If you look at an adult foot from the inside, you'll usually notice an upward curve in the middle. This is called an arch. Tendons, tight bands that attach at the heel and foot bones form the arch. Several tendons in your foot and lower leg work together to form the arches in your foot. When the tendons all pull the proper amount, then your foot forms a moderate, normal arch. When tendons do not pull together properly, there is little or no arch. This is called flat foot or fallen arch.
Flat feet are a common condition. In infants and toddlers, the arch is not developed and flat feet are normal. The arch develops in childhood. By adulthood, most people have developed normal arches. When flat feet persist, most are considered variations of normal. Most feet are flexible and an arch appears when the person stands on his or her toes. Stiff, inflexible, or painful flat feet may be associated with other conditions and require attention. Painful flat feet in children may be caused by a condition called tarsal coalition. In tarsal coalition, two or more of the bones in the foot fuse together. This limits motion and often leads to a flat foot. Most flat feet do not cause pain or other problems. Flat feet may be associated with pronation, in which the ankle bones lean inward toward the center line. When the shoes of children who pronate are placed side by side, they will lean toward each other (after they have been worn long enough for the foot position to remodel their sole). Foot pain, ankle pain, or lower leg pain (especially in children) may be a result of flat feet and should be evaluated by a health care provider. Adults can develop a flat foot when they are 60 - 70 years old. This type of flat foot is usually on one side.
The primary symptom of fallen arches is painful or achy feet in the area in which the foot arches or on the heel. This area may become swollen and painful to stand still on. This causes the patient to improperly balance on their feet which in turn will cause other biomechanical injuries such as back, leg and knee pain.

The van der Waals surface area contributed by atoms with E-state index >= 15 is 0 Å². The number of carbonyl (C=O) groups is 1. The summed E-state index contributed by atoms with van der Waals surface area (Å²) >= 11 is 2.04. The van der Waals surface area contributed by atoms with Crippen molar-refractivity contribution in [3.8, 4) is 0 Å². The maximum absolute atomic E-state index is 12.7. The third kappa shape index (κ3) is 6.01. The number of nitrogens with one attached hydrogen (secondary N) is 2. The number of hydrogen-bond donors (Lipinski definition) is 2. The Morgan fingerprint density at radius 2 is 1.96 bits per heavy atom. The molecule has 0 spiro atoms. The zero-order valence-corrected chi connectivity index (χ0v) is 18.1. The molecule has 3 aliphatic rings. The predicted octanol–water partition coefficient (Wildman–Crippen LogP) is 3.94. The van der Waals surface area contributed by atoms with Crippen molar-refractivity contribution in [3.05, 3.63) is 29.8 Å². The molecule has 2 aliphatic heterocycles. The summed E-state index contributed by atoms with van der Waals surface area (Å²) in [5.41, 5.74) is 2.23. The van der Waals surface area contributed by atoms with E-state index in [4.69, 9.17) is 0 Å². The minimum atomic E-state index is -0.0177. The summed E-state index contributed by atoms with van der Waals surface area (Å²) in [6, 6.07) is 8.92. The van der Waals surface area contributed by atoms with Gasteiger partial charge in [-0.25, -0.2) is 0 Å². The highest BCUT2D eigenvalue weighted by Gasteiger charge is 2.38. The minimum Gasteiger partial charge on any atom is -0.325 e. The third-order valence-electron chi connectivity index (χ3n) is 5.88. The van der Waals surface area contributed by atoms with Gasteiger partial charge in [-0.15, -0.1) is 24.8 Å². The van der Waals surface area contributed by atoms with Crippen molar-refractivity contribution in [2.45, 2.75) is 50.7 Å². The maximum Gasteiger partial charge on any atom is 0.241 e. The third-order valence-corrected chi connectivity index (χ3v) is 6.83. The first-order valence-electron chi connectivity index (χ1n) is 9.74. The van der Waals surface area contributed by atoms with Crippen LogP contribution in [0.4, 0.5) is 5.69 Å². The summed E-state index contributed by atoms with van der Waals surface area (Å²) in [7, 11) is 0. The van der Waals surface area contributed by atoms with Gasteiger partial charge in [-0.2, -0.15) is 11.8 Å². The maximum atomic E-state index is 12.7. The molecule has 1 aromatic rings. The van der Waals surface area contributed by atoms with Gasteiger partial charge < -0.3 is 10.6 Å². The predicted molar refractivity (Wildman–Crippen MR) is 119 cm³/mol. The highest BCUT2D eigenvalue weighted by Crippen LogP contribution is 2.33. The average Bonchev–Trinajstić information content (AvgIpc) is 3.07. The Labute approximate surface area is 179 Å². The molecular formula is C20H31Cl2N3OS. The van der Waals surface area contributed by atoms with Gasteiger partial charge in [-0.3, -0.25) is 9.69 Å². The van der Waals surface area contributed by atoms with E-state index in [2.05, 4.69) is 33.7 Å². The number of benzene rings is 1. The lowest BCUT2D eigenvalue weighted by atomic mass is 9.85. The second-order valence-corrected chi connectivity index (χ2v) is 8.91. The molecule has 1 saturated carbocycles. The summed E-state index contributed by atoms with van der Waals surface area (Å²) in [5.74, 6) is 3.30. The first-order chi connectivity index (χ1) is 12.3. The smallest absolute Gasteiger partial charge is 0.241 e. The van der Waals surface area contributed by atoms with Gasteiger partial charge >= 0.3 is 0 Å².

Your doctor examines your feet to determine two things, whether you have flat feet and the cause or causes. An exam may include the following steps, Checking your health history for evidence of illnesses or injuries that could be linked to flat feet or fallen arches, Looking at the soles of your shoes for unusual wear patterns, Observing the feet and legs as you stand and do simple movements, such as raising up on your toes, Testing the strength of muscles and tendons, including other tendons in the feet and legs, such as the Achilles tendon or the posterior tibial tendon, Taking X-rays or an MRI of your feet.
What is PES Planovalgus deformity?
Non Surgical Treatment
What we want to do is support the arch and maintain it in that curved position. So what you want is to bring the foot into a position where you hold and support the arch so you can get that correct heel-midfoot-big toe contact. You would achieve that with a level of arch support. People will take different levels of support, if you?re somebody who has movement in your arch, a strong level of support will hold and maintain you whereas if you?re someone whose arch has collapsed it could need more support and a level of correction built into the support to realign you. If you think of it, when your arch drops, it affects your foot but it also has a biomechanical effect on the rest of the body. But nothing that can?t be solved.
This is rare and usually only offered if patients have significant abnormalities in their bones or muscles. Treatments include joint fusion, reshaping the bones in the foot, and occasionally moving around tendons in the foot to help balance out the stresses (called tendon transfer).
Patients may go home the day of surgery or they may require an overnight hospital stay. The leg will be placed in a splint or cast and should be kept elevated for the first two weeks. At that point, sutures are removed. A new cast or a removable boot is then placed. It is important that patients do not put any weight on the corrected foot for six to eight weeks following the operation. Patients may begin bearing weight at eight weeks and usually progress to full weightbearing by 10 to 12 weeks. For some patients, weightbearing requires additional time. After 12 weeks, patients commonly can transition to wearing a shoe. Inserts and ankle braces are often used. Physical therapy may be recommended. There are complications that relate to surgery in general. These include the risks associated with anesthesia, infection, damage to nerves and blood vessels, and bleeding or blood clots. Complications following flatfoot surgery may include wound breakdown or nonunion (incomplete healing of the bones). These complications often can be prevented with proper wound care and rehabilitation. Occasionally, patients may notice some discomfort due to prominent hardware. Removal of hardware can be done at a later time if this is an issue. The overall complication rates for flatfoot surgery are low.